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Say I have SHA256 hash result that produced from 2000 bits inputs. For example, 0123456789abcdef0123456789abcdef0123456789abcdef0123456789abcdef (64 bit hex representation) is the SHA256 output.

Theoretically, the collision is present as the number of bits of inputs is greater than the number of the SHA output bits.

My question is if using the brute-forcing method to try out every single permutation from the 2000 bits input, how much efforts or time needed to find the second or third inputs that can generate the same SHA256 output which is 0123456789abcdef0123456789abcdef0123456789abcdef0123456789abcdef (64-bit hex representation)?

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  • $\begingroup$ What is the aim of this question? Are you saying that the input is hex-encoded and 2 hexes are converted to a byte then hashed? What about the _? $\endgroup$ – kelalaka Dec 7 '20 at 16:14
  • $\begingroup$ @fgrieu, my apologize for not following the explanation well especially on the mathematical expression. What I'm trying to ask is the total permutations of inputs are 2^2000 which is far exceeded the 2^256 of the hash output. The collision is definitely exist but is it make sense for someone to find the others inputs that yielding the same hash output in the period of short time. Somehow I'm not correlating this well to the collision probability, but to me 2^2000 vs 2^256 looks like can have tonne of collision with using brute forcing way assuming no computing power limitation? $\endgroup$ – Pi-Turn Dec 7 '20 at 17:24
  • $\begingroup$ @kelalaka , the "_" is simply divided the 64 bits hex format into 4 different group for better readability (hardware language syntax). $\endgroup$ – Pi-Turn Dec 7 '20 at 17:25
  • $\begingroup$ @Pi-Turn: if the value you show is hash of a known value, your problem is a second preimage attack. See this simple answer. Sorry for the back and forth. $\endgroup$ – fgrieu Dec 8 '20 at 17:47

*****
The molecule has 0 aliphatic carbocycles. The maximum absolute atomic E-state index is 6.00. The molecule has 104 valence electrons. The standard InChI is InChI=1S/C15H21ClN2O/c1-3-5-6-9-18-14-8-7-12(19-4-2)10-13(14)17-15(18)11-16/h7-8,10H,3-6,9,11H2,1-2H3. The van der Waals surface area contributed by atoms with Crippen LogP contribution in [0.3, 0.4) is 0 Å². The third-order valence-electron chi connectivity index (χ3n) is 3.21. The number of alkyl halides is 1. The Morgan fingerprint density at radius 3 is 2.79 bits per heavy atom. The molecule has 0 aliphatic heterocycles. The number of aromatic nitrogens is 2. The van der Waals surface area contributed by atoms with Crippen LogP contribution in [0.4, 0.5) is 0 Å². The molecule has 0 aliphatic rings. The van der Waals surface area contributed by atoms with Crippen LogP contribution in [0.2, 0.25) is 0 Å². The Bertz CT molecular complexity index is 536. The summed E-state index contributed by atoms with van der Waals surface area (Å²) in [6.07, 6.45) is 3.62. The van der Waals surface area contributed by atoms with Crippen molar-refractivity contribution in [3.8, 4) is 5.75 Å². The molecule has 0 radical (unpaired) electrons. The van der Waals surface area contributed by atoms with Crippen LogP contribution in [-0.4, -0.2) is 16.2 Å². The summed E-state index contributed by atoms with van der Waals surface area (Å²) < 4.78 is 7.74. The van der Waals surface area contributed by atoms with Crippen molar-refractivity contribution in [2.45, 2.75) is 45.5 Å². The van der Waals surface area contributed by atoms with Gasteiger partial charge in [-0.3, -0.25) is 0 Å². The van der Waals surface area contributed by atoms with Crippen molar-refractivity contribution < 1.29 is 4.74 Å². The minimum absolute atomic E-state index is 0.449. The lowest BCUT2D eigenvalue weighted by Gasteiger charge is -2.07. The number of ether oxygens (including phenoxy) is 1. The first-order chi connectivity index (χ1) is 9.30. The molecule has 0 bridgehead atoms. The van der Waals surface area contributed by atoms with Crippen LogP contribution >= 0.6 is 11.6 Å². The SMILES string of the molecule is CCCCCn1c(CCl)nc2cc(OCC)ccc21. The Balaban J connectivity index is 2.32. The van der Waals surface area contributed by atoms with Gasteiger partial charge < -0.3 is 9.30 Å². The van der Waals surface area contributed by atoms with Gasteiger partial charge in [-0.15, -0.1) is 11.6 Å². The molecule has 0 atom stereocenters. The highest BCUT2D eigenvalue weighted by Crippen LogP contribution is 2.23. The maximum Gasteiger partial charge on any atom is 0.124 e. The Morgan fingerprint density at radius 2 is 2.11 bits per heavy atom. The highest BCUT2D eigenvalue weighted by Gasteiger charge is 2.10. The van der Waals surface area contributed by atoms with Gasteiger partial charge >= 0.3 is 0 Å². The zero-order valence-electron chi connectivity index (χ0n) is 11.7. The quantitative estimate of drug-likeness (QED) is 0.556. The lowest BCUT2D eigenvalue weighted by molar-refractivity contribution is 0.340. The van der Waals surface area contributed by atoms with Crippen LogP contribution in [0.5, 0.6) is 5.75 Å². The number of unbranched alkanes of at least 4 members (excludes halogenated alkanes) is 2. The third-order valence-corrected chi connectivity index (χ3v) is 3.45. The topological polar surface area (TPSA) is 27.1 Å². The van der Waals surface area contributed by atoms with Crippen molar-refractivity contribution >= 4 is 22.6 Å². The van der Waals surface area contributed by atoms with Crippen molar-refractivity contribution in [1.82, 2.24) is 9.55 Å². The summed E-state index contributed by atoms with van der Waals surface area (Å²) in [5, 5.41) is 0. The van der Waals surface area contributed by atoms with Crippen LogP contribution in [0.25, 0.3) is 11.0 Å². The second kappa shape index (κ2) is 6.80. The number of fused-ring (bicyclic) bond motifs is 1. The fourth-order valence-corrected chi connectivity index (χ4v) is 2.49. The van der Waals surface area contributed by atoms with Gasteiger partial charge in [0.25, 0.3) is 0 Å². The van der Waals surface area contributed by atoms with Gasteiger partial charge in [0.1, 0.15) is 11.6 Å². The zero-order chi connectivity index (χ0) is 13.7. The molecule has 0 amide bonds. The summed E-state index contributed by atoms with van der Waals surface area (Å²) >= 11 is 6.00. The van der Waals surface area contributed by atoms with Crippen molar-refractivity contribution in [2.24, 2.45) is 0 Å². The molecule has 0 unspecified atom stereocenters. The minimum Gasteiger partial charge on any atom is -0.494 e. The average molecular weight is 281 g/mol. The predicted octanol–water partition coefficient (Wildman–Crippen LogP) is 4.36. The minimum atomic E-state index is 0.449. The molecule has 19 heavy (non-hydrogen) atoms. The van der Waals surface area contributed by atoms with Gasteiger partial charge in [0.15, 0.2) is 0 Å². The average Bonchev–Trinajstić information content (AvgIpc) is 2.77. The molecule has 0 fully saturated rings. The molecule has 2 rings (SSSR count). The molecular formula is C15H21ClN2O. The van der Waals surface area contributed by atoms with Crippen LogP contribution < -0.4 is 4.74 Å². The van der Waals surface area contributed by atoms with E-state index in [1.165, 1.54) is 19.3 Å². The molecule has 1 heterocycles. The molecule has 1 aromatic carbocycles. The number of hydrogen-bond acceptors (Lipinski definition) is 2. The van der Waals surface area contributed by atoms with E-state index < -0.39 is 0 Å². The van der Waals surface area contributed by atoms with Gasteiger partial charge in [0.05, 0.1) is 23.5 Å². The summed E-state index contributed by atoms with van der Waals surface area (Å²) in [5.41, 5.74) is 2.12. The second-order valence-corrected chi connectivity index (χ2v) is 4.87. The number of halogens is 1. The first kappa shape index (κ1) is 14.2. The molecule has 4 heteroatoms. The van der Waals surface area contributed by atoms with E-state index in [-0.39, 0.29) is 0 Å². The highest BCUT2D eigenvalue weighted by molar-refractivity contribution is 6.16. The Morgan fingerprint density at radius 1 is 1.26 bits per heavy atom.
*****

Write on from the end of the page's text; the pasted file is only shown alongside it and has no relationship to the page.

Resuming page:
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The generic hash collision is finding 2 different inputs $x$ and $y$ such that $H(x) = H(y)$. The cost of finding such a pair for a cryptographic hash function is $\mathcal{O}(2^{n/2})$ with 50% probability. For SHA256, the cost of finding a collision with 50% probabilit is around $2^{128}$. i.e. one needs to try $c_1 \cdot 2^{128}$ different inputs to find a collision where $c_1 \in \mathbf{Z}$.

What are you seeking is not a collision. You are looking for the second-preimage attack (since one needs to know the bits, and it is not pre-image attack, too). Second-preimage attack is given $x$ and it's hash value $a = H(x)$, finding another input $y \neq x$ such that $h(x) = h(y)$.

The cost of the generic second-preimage attack is $\mathcal{O}(2^{n})$ that is same for the generic pre-image attack. For SHA256 that makes you need to test around $c \cdot2^{256}$ different inputs to find a second-image, where $c_2 \in \mathbf{Z}$. In other words, find $y$ that hashes to the given hash value of $x$, $\operatorname{SHA256}(x) = \operatorname{SHA256}(y)$

For the second and third, the expected cost is the same. Start a new search by using different values. The easiest is using the standard counter to keep track of the inputs.

Your input size of 2000 bits is far from the required search space. So, if we assume that the output of the SHA256 is uniform random, then we expect $2^{2000}/2^{256} = 2^{1744}$ secondary inputs.

Now if your question is for a given input $x$ and $h=\operatorname{SHA256}(x)$ find secondary preimages just permuting the input bits a bit vague problem. This is because we have a permutation with repetition, we have only ones and zeros. This can only generate $$\frac{2000!}{t! \cdot u!}$$ distinct values. Where the $t$ is the number of ones $t$ and $u$ is the number of zeroes.

If we assume that half is one and a half is zero and relying on the uniform distribution of the SHA256's output we can say you can find the second pair as above, and the third, and so on. There are effective permutation generation algorithms, however, I don't aware of an effective algorithm for permutations with repetition.

The interesting cases where $t \gg u$ and $t \ll u$. Some of them cannot construct enough distinct input to reach $2^{256}$. Depending on the input, the number of possible secondary inputs left to the questioner.

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  • $\begingroup$ Note: it was not totally clear to me that you have the input and its hash value to find the second input or just have the hash value to find the pre-image. Since one needs to know the input to permute it must be the secondary-image attack. $\endgroup$ – kelalaka Dec 7 '20 at 18:10

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